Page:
Thomas J Bolt
Due to the explosion of work on Flavian poetry in recent years, scholars now understand the sophisticated intertextual practices of Statius more than ever (Hershkowitz 1997, Gervais 2015, and Lovatt 2017). Yet while there is an obvious attraction to finding intertexts from the Thebaid’s Latin poetic predecessors and contemporaries, a study of Statius’ prose influences remains largely unexplored. When prose works are examined, scholars have largely focused on historical epic (Masters 1992 and Zissos 2013 for Lucan’s Bellum Ciuile or Stocks 2014 for Silius’ Punica). This paper falls into two parts. In the first, I make the textual case that Statius draws heavily from Greek prose in his Thebaid. In the second, I suggest that Statius’ frequent use of Greek prose challenges our understanding of Roman practices of reading, writing, and intertextuality.
In order to show Statius’ use of Greek prose, I will limit myself for the sake of space to three case studies from the first half of the Thebaid. First, I build upon Rihannon Ash’s argument that Status translates the famous θάλαττα θάλαττα into aquae! aquae! (Ash 2015) and argue that the Argive discovery of the Lerna (Stat. Theb. 4.670-8) is a broad reworking of the climax of Xenophon’s Anabasis (Xen. An. 7.24). Next, I argue that the Theban landscape for the night ambush of Tydeus (Stat. Theb. 1.496-504) is indebted to the landscape of Thermopylae described by Herodotus in his Histories (Hdt. 7.175-6 and 213-9). Lastly, I turn to the Hypsipyle episode in Thebaid 5 (Stat. Theb. 5. 28-498), which I argue draws on themes popularized by the Greek novel, such as piracy, kidnapping, and the reunion of long-lost relatives. Since the only Greek novel that can be firmly dated to before Statius is Chariton’s Callirhoe on the evidence of Persius (Pers. 1.134), I understand the novel as an early, but illustrative, example. I argue that each of these intertexts serves a different literary purpose — to reflect on empire and cultural imperialism, to imply the moral contagion of Thebes stretches from the mythical past into historical time, and to cast doubt on Hypsipyle’s narrative.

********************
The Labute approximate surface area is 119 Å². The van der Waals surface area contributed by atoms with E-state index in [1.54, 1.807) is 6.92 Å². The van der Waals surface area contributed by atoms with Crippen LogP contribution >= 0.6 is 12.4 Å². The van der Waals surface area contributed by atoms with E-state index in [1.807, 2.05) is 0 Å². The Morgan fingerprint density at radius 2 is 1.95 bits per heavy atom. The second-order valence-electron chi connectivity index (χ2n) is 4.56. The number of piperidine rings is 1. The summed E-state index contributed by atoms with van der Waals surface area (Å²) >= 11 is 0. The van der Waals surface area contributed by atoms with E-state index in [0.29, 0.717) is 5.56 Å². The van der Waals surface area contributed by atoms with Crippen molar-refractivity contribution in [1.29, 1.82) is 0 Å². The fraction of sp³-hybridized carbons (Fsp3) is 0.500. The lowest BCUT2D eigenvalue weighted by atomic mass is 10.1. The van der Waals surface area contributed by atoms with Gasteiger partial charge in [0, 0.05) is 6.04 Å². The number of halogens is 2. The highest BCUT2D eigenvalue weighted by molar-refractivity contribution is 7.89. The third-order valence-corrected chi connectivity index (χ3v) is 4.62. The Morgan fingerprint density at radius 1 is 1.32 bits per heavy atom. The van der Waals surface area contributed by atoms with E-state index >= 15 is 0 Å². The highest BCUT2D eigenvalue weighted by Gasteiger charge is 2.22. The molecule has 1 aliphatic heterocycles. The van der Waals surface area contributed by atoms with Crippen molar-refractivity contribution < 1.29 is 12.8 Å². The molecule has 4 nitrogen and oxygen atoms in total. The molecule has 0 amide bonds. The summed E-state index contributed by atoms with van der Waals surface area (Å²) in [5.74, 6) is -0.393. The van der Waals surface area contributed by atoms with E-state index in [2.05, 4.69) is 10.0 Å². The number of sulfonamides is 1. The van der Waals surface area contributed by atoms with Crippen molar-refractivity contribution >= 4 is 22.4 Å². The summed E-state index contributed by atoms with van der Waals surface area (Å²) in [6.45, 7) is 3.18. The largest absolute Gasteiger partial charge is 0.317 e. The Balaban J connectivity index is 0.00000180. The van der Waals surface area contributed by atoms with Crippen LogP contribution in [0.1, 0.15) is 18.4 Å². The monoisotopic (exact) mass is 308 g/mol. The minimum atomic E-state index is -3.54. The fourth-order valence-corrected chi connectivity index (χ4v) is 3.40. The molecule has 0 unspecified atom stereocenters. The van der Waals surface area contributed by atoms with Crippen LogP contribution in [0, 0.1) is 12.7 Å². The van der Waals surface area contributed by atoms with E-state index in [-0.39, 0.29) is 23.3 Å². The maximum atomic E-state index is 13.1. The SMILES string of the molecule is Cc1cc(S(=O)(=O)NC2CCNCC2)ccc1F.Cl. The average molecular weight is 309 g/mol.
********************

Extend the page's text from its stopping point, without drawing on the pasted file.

I close by reflecting on the theoretical implications of sustained poetic appropriation of prose. Intertext detection remains an integral part of Roman literary studies. While important discussions have recently occurred regarding developing methodologies for intertextual readings (e.g. Coffee 2012, Scianna 2015, and Coffee 2018), the persistent Vergiliocentrism of literary studies means that comparatively little attention has been paid to the non-poetic, non-prestige, or non-Roman sources of intertexts. Statius’ use of Xenophon, Herodotus, and the Greek novel challenge orthodox and one-size-fits-all ideas of literary practice and challenges our an implicit privileging of verse over prose and prestige literature over popular. Furthermore, given that Statius was raised in the ancestrally and culturally Greek Naples that likely affected his poetic sensibilities (Parkes 2015), we might interrogate ideas of elite education and reading practices that privilege the environs and culture of the city of Rome.